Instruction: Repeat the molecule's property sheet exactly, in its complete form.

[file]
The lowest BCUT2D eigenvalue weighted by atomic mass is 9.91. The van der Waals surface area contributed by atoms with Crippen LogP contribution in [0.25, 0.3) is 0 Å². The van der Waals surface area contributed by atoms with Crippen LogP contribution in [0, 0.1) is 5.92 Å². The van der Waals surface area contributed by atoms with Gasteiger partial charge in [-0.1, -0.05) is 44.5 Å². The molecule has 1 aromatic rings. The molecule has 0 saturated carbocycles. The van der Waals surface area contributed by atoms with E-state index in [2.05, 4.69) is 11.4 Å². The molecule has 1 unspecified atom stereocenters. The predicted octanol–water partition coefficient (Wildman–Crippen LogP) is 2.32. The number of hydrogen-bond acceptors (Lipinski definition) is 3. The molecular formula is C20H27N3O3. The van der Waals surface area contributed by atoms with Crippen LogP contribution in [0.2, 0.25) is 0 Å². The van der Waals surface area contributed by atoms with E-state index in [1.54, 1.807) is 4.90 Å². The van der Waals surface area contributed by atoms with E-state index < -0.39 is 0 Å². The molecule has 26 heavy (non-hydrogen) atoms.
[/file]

The lowest BCUT2D eigenvalue weighted by atomic mass is 9.91. The van der Waals surface area contributed by atoms with Crippen LogP contribution in [0.25, 0.3) is 0 Å². The van der Waals surface area contributed by atoms with Crippen LogP contribution in [0, 0.1) is 5.92 Å². The van der Waals surface area contributed by atoms with Gasteiger partial charge in [-0.1, -0.05) is 44.5 Å². The molecule has 1 aromatic rings. The molecule has 0 saturated carbocycles. The van der Waals surface area contributed by atoms with E-state index in [2.05, 4.69) is 11.4 Å². The molecule has 1 unspecified atom stereocenters. The predicted octanol–water partition coefficient (Wildman–Crippen LogP) is 2.32. The number of hydrogen-bond acceptors (Lipinski definition) is 3. The molecular formula is C20H27N3O3. The van der Waals surface area contributed by atoms with Crippen LogP contribution in [0.2, 0.25) is 0 Å². The van der Waals surface area contributed by atoms with E-state index in [1.54, 1.807) is 4.90 Å². The van der Waals surface area contributed by atoms with E-state index < -0.39 is 0 Å². The molecule has 26 heavy (non-hydrogen) atoms.